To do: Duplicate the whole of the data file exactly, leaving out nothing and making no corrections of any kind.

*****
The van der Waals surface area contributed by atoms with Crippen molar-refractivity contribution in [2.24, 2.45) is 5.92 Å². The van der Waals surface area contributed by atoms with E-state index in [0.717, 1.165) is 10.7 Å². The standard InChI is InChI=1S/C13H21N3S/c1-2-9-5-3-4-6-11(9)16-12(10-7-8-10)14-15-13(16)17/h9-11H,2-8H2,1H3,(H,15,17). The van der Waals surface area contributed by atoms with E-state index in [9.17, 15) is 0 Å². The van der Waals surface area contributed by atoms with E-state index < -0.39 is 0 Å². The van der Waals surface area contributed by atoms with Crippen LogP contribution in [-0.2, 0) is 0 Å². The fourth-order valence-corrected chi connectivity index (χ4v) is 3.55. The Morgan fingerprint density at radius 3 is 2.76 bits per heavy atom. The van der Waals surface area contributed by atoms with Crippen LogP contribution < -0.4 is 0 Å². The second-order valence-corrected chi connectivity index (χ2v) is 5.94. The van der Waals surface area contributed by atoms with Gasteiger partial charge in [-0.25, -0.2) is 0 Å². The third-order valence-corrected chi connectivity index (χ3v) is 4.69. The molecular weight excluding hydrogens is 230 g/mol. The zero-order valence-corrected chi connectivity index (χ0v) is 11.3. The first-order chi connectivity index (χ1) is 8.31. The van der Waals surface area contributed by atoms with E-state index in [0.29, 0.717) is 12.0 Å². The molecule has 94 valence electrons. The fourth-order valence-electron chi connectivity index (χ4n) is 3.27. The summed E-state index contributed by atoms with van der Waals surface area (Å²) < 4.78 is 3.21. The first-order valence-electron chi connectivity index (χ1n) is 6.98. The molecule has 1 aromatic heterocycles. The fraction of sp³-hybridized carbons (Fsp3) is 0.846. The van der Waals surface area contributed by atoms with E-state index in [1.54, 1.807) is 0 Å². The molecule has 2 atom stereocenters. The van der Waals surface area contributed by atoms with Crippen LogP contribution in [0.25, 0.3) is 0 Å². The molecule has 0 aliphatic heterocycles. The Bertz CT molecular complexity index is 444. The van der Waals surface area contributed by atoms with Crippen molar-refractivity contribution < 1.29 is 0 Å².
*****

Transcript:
The van der Waals surface area contributed by atoms with Crippen molar-refractivity contribution in [2.24, 2.45) is 5.92 Å². The van der Waals surface area contributed by atoms with E-state index in [0.717, 1.165) is 10.7 Å². The standard InChI is InChI=1S/C13H21N3S/c1-2-9-5-3-4-6-11(9)16-12(10-7-8-10)14-15-13(16)17/h9-11H,2-8H2,1H3,(H,15,17). The van der Waals surface area contributed by atoms with E-state index in [9.17, 15) is 0 Å². The van der Waals surface area contributed by atoms with E-state index < -0.39 is 0 Å². The van der Waals surface area contributed by atoms with Crippen LogP contribution in [-0.2, 0) is 0 Å². The fourth-order valence-corrected chi connectivity index (χ4v) is 3.55. The Morgan fingerprint density at radius 3 is 2.76 bits per heavy atom. The van der Waals surface area contributed by atoms with Crippen LogP contribution < -0.4 is 0 Å². The second-order valence-corrected chi connectivity index (χ2v) is 5.94. The van der Waals surface area contributed by atoms with Gasteiger partial charge in [-0.25, -0.2) is 0 Å². The third-order valence-corrected chi connectivity index (χ3v) is 4.69. The molecular weight excluding hydrogens is 230 g/mol. The zero-order valence-corrected chi connectivity index (χ0v) is 11.3. The first-order chi connectivity index (χ1) is 8.31. The van der Waals surface area contributed by atoms with E-state index in [0.29, 0.717) is 12.0 Å². The molecule has 94 valence electrons. The fourth-order valence-electron chi connectivity index (χ4n) is 3.27. The summed E-state index contributed by atoms with van der Waals surface area (Å²) < 4.78 is 3.21. The first-order valence-electron chi connectivity index (χ1n) is 6.98. The molecule has 1 aromatic heterocycles. The fraction of sp³-hybridized carbons (Fsp3) is 0.846. The van der Waals surface area contributed by atoms with E-state index in [1.54, 1.807) is 0 Å². The molecule has 2 atom stereocenters. The van der Waals surface area contributed by atoms with Crippen LogP contribution in [0.25, 0.3) is 0 Å². The molecule has 0 aliphatic heterocycles. The Bertz CT molecular complexity index is 444. The van der Waals surface area contributed by atoms with Crippen molar-refractivity contribution < 1.29 is 0 Å².